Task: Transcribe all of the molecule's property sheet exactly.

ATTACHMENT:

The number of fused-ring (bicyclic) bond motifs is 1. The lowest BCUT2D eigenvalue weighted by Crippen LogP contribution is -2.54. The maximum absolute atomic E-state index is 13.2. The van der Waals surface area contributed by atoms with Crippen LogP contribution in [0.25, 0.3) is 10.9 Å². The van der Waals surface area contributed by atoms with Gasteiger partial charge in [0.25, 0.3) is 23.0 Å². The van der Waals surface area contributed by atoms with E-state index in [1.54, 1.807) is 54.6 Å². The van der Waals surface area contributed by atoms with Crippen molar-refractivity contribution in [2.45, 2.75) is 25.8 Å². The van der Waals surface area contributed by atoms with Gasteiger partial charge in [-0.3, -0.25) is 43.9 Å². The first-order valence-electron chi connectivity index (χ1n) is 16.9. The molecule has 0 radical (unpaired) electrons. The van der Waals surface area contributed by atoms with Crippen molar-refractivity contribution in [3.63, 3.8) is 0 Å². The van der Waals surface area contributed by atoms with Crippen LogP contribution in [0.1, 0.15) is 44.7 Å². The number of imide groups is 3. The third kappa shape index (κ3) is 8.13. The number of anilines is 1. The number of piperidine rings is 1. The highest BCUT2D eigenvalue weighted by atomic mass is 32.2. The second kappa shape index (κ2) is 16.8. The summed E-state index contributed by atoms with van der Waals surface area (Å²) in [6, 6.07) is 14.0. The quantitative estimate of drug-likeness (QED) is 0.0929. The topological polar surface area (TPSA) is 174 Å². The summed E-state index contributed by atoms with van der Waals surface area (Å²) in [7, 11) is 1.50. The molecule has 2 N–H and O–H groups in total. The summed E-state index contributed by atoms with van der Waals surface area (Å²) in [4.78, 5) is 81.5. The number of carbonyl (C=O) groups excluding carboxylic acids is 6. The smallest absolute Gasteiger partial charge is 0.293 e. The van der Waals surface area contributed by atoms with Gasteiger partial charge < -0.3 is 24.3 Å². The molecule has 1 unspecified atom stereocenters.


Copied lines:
The number of fused-ring (bicyclic) bond motifs is 1. The lowest BCUT2D eigenvalue weighted by Crippen LogP contribution is -2.54. The maximum absolute atomic E-state index is 13.2. The van der Waals surface area contributed by atoms with Crippen LogP contribution in [0.25, 0.3) is 10.9 Å². The van der Waals surface area contributed by atoms with Gasteiger partial charge in [0.25, 0.3) is 23.0 Å². The van der Waals surface area contributed by atoms with E-state index in [1.54, 1.807) is 54.6 Å². The van der Waals surface area contributed by atoms with Crippen molar-refractivity contribution in [2.45, 2.75) is 25.8 Å². The van der Waals surface area contributed by atoms with Gasteiger partial charge in [-0.3, -0.25) is 43.9 Å². The first-order valence-electron chi connectivity index (χ1n) is 16.9. The molecule has 0 radical (unpaired) electrons. The van der Waals surface area contributed by atoms with Crippen molar-refractivity contribution in [3.63, 3.8) is 0 Å². The van der Waals surface area contributed by atoms with Crippen LogP contribution in [0.1, 0.15) is 44.7 Å². The number of imide groups is 3. The third kappa shape index (κ3) is 8.13. The number of anilines is 1. The number of piperidine rings is 1. The highest BCUT2D eigenvalue weighted by atomic mass is 32.2. The second kappa shape index (κ2) is 16.8. The summed E-state index contributed by atoms with van der Waals surface area (Å²) in [6, 6.07) is 14.0. The quantitative estimate of drug-likeness (QED) is 0.0929. The topological polar surface area (TPSA) is 174 Å². The summed E-state index contributed by atoms with van der Waals surface area (Å²) in [7, 11) is 1.50. The molecule has 2 N–H and O–H groups in total. The summed E-state index contributed by atoms with van der Waals surface area (Å²) in [4.78, 5) is 81.5. The number of carbonyl (C=O) groups excluding carboxylic acids is 6. The smallest absolute Gasteiger partial charge is 0.293 e. The van der Waals surface area contributed by atoms with Gasteiger partial charge < -0.3 is 24.3 Å². The molecule has 1 unspecified atom stereocenters.